Monday, September 26, 2005

Poem of the Week 9/26/2005: Nevertheless


you've seen a strawberry
that's had a struggle; yet
was, where the fragments met,

a hedgehog or a star-
fish for the multitude
of seeds. What better food

than apple seeds - the fruit
within the fruit - locked in
like counter-curved twin

hazelnuts? Frost that kills
the little rubber-plant -
leaves of kok-sagyyz-stalks, can't

harm the roots; they still grow
in frozen ground. Once where
there was a prickley-pear -

leaf clinging to a barbed wire,
a root shot down to grow
in earth two feet below;

as carrots from mandrakes
or a ram's-horn root some-
times. Victory won't come

to me unless I go
to it; a grape tendril
ties a knot in knots till

knotted thirty times - so
the bound twig that's under-
gone and over-gone, can't stir.

The weak overcomes its
menace, the strong over-
comes itself. What is there

like fortitude! What sap
went through that little thread
to make the cherry red!

Marianne Moore 1944


who are you,little i

(five or six years old)
peering from some high

window;at the gold

of november sunset

(and feeling:that if day
has to become night

this is a beautiful way)

e.e. cummings 1963

YES there are two poems of the week this week - I will close read the first one but both are for my sister. They are for all of you and for me too, but first they are for my sister. Well, e.e. cummings is both a repeat and a shout-out to my cast! Our play is soon, and I am so excited to watch them go up. Anyway, because I want my self tomorrow to like my self tonight, I am going to bed. I will have to do "Nevertheless" later - it's an incredibly rich and complex poem, and Marianne Moore is one of the most important poets of the 20th Century, so it would do everybody some good to read her poems. They are hard but beautiful. Enough lecturing for tonight! Goodnight! (Oh and by the way, this is late because I was in Montana on Sunday and Monday about 150 miles from internet. So sorry! I should have thought ahead and sent it out earlier. Ah! Goodnight!)

Monday, September 19, 2005

Poem of the Week 9/19/2005: Elemental


Why don't people leave off being lovable
Or thinking they are lovable, or wanting to be lovable,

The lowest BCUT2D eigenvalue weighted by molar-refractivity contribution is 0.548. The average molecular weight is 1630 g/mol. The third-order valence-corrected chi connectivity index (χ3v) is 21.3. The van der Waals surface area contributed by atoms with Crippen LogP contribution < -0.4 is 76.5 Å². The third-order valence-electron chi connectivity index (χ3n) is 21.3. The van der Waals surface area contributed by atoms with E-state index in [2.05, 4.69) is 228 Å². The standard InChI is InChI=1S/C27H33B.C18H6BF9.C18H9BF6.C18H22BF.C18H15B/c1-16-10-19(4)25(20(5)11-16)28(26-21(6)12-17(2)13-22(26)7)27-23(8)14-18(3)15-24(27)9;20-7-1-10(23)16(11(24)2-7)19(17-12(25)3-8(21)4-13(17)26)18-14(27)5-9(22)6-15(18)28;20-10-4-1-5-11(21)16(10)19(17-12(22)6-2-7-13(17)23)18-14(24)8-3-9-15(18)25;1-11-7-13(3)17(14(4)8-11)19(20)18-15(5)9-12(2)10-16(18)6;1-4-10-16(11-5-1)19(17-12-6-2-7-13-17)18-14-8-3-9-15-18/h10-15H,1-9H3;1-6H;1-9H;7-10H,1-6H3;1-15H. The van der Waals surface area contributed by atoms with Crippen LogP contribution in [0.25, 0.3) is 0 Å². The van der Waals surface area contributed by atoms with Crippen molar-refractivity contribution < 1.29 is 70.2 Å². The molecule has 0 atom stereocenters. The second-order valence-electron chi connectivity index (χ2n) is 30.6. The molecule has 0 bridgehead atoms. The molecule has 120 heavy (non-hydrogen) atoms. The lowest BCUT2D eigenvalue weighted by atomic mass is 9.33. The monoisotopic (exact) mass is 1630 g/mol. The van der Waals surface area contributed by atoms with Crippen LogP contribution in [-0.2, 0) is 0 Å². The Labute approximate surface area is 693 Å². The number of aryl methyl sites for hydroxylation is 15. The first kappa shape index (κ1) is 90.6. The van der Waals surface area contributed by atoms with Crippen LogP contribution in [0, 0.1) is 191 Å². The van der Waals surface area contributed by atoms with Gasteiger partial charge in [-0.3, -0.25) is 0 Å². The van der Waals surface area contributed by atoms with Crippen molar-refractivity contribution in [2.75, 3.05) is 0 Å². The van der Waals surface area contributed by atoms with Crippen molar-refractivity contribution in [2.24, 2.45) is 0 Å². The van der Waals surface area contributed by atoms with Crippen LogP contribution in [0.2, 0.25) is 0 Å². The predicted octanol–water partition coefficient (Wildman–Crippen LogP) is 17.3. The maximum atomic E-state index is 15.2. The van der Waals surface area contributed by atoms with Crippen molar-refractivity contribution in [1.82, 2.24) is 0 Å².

And be a bit elemental instead?

Since man is made up of the elements
Fire, and rain, and air, and live loam
And none of these is lovable
But elemental,
Man is lop-sided on the side of the angels.

I wish men would get back their balance among the elements
And be a bit more firey, as incapable of telling lies
As fire is.
I wish they'd be true to their own variation, as water is,
Which goes through all the stages of steam and stream and ice
Without losing its head.

I am sick of lovable people,
Somehow they are a lie.

D.H. Lawrence 1929

Hello Friends and Family! I know that this is kind of bitter poem number two, but Mondays this year are feeling nice and cliché for me this school year (i.e. bad). I am not complaining, just explaining why the PotW is bitter on these particular days. But we proceed nevertheless!

This poem is perhaps a little more straightforward than your typical Poem of the Week; we don't often read a poem simply asking why people aren't a certain way. Well, the poems may ask that implicitly I suppose. A change is nice once in a while. I have found that this very frank style of poetry is beginning to appear more and more. Many people are familiar perhaps with Billy Collins? He uses this form all of the time, and (just off the top of my head) Eavan Boland and Paul Muldoon do to a lesser extend. It is a simple and more approachable form that still allows for most of the nuances of poetry. After all, within this poem we have imagery, word play, a subtle form, and some kind of question or proposition.

I think a good way to begin with this poem is by looking at the form. Its irregularity lends it a sort of casual nature that I think can be a little unusual in a poem. This relaxedness, in turn, adds to the poem's everyman tone. Each stanza break is important to notice as well, because each emphasizes certain lines. The first stanza break explains the title, stating, "and be a bit elemental instead?" Though we have an introduction to the title, what might this mean? Well, the narrator goes on to answer, right now, people are too full of these airy dreams. Everywhere they are pining for love when they should be a bit more, if you'll excuse the pun, grounded. We need to listen to the Beatles and get back to where we once belonged.